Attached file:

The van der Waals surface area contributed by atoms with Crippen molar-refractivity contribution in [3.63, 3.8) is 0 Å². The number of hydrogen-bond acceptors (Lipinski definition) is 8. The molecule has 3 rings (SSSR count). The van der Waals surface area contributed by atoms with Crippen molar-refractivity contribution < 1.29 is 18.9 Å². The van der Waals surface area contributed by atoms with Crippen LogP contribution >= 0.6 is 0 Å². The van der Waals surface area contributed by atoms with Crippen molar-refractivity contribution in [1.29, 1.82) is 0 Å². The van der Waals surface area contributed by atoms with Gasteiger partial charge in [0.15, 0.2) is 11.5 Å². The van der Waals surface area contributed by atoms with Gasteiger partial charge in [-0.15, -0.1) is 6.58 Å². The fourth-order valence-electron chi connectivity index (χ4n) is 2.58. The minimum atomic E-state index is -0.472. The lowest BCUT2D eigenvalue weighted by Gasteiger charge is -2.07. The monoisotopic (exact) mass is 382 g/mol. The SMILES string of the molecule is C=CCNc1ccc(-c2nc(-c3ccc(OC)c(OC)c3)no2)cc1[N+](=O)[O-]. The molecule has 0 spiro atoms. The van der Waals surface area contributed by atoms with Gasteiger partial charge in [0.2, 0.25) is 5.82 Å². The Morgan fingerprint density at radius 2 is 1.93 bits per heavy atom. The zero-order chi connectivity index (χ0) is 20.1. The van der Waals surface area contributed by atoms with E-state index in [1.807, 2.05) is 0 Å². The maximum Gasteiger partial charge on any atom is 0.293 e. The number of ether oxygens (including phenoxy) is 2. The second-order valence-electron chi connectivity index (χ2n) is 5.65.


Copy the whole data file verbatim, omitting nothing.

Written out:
The van der Waals surface area contributed by atoms with Crippen molar-refractivity contribution in [3.63, 3.8) is 0 Å². The number of hydrogen-bond acceptors (Lipinski definition) is 8. The molecule has 3 rings (SSSR count). The van der Waals surface area contributed by atoms with Crippen molar-refractivity contribution < 1.29 is 18.9 Å². The van der Waals surface area contributed by atoms with Crippen LogP contribution >= 0.6 is 0 Å². The van der Waals surface area contributed by atoms with Crippen molar-refractivity contribution in [1.29, 1.82) is 0 Å². The van der Waals surface area contributed by atoms with Gasteiger partial charge in [0.15, 0.2) is 11.5 Å². The van der Waals surface area contributed by atoms with Gasteiger partial charge in [-0.15, -0.1) is 6.58 Å². The fourth-order valence-electron chi connectivity index (χ4n) is 2.58. The minimum atomic E-state index is -0.472. The lowest BCUT2D eigenvalue weighted by Gasteiger charge is -2.07. The monoisotopic (exact) mass is 382 g/mol. The SMILES string of the molecule is C=CCNc1ccc(-c2nc(-c3ccc(OC)c(OC)c3)no2)cc1[N+](=O)[O-]. The molecule has 0 spiro atoms. The van der Waals surface area contributed by atoms with Gasteiger partial charge in [0.2, 0.25) is 5.82 Å². The Morgan fingerprint density at radius 2 is 1.93 bits per heavy atom. The zero-order chi connectivity index (χ0) is 20.1. The van der Waals surface area contributed by atoms with E-state index in [1.807, 2.05) is 0 Å². The maximum Gasteiger partial charge on any atom is 0.293 e. The number of ether oxygens (including phenoxy) is 2. The second-order valence-electron chi connectivity index (χ2n) is 5.65.